Another great way to explain this is to tell students to think of it as the distributive property in math. When you have 2(4x+y), you distribute the 2 outside of the parentheses into the 4x and the y. This turns into 8x+4y. Students distribute the letter outside of the Punnett square, the parent allele, into each box. You can see this in the color coded GIF!
Be sure to tell students the capital letter always is first in an allele pair. No matter what.
So, What Do Punnett Squares Actually Say?
Once we’ve ended up with two alleles, one from each parent, in each box and completed the Punnett square, we can answer the question: what are Punnett squares? These alleles are the possible allele combinations, or genotypes, the offspring can inherit from the parents.
Genotypes are different from phenotypes. Genotypes are the allele combinations, while phenotypes are the physical expression of those alleles. While a Punnett square can have BB, Bb, and bb genotypes, it only shows physical expression of brown and blue eyes.
The example we walked through shows you why vocab is so important! Students really need to know how all these words work together in order to complete and draw information from Punnett squares.
Kids Still Struggling? Here’s some troubleshooting help!
While students are working, pay attention to what they’re doing. It’s easy to sit and grade or answer emails. Don’t do it! Until your kids have a good understanding, walk around, check work, and correct as needed. I explain how why scaffolding is so important in my blog post Five Easy Tips To Teaching Heredity In Middle School.
These are some issues I’ve run into while teaching Punnett square examples and how to remedy them.
Students only put one allele inside of each box.
It’s possible that there was some miscommunication (or not listening) when students were learning where to place alleles on the Punnett square. If you see this with a few kids, pull them over and reteach or do a few more examples. If you see this a lot, reteach everyone. Do more examples together. Employ the I do, we do, you do strategy. Use whiteboards (maybe even in pairs) for quick checks. Make practice stations where struggling students can work with and listen to conversations their peers are having.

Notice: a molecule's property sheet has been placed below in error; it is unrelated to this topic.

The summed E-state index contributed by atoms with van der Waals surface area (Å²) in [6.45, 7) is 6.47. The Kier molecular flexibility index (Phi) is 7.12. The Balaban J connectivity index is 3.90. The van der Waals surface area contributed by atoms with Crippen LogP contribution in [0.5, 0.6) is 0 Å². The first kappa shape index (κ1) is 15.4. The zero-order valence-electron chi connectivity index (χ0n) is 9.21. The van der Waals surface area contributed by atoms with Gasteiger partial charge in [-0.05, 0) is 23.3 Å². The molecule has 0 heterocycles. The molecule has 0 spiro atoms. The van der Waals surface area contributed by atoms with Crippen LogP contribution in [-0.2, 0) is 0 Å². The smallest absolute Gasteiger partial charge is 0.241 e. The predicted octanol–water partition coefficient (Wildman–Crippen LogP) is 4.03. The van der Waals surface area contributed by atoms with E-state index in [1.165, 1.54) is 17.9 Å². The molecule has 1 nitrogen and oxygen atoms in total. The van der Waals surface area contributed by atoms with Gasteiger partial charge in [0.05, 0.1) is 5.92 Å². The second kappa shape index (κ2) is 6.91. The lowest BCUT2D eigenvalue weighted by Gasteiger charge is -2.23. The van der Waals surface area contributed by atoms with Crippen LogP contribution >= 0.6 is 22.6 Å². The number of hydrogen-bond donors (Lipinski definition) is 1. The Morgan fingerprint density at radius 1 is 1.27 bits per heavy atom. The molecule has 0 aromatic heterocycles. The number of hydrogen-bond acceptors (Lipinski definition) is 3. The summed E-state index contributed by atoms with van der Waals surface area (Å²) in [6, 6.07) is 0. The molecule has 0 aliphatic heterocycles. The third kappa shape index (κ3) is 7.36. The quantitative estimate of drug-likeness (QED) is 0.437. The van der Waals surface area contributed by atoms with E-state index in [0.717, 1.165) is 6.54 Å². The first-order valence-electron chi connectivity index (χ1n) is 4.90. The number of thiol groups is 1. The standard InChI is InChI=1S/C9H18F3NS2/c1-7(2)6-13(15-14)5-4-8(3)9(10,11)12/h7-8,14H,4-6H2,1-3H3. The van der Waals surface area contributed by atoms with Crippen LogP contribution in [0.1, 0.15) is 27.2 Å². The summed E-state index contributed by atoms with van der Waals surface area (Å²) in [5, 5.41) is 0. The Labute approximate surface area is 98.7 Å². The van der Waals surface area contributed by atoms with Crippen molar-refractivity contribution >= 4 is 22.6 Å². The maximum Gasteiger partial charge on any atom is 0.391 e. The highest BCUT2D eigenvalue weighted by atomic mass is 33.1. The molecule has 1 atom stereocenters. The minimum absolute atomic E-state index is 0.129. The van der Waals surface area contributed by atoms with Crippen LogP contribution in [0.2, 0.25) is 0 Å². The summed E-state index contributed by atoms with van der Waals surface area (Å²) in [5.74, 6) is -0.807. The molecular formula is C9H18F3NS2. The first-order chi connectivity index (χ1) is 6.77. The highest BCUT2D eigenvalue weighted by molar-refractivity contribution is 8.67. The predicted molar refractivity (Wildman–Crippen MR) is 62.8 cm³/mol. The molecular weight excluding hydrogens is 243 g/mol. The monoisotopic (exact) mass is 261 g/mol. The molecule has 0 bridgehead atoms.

Students don’t know how to analyze a Punnett square.
For whatever reason, teaching how to read and analyze a Punnett square is overlooked. Be sure to scaffold your Punnett square instruction. Complete a few simple Punnett squares, then ask what genotypes and phenotypes a few Punnett square examples show. Next, ask something like, “what percentage are heterozygous?” Or, “What is the possibility that the offspring will have freckles?” and specifically teach students how to find answers to those questions. We often forget that we’ve been doing this so long it’s easy! Students are brand new to this. Give them the proper support to be successful.
Students are just lost.
Remediate vocabulary! Punnett squares are so vocabulary heavy and kids really, really need to have a good grip on it. If you find most of your students are struggling overall, reteach vocabulary. Give each word hand gestures or have them create a game. If most of your students are lost, don’t push it. Go back and reteach, starting with vocab.
I’m a huge proponent of student investigation in science. I think it’s so valuable. But there’s also value in direct instruction. If your students are struggling, sometimes the best thing to do is just tell them what to do. I can set up the coolest investigations for seasons, moon phases, and tides, but at the end of the day, there will always be a kid who tells me the earth is flat. And you can let kids investigate Punnett squares, but you’ll still have to follow up by teaching some of the information directly. It’s okay to tell kids the right answer.
Back to our question, can two parents with brown eyes really have offspring with blue eyes? Absolutely, they can! Don’t tell students though. Be intentional as you work through Punnett square examples with them. Then they’ll be able to find the answer out for themselves!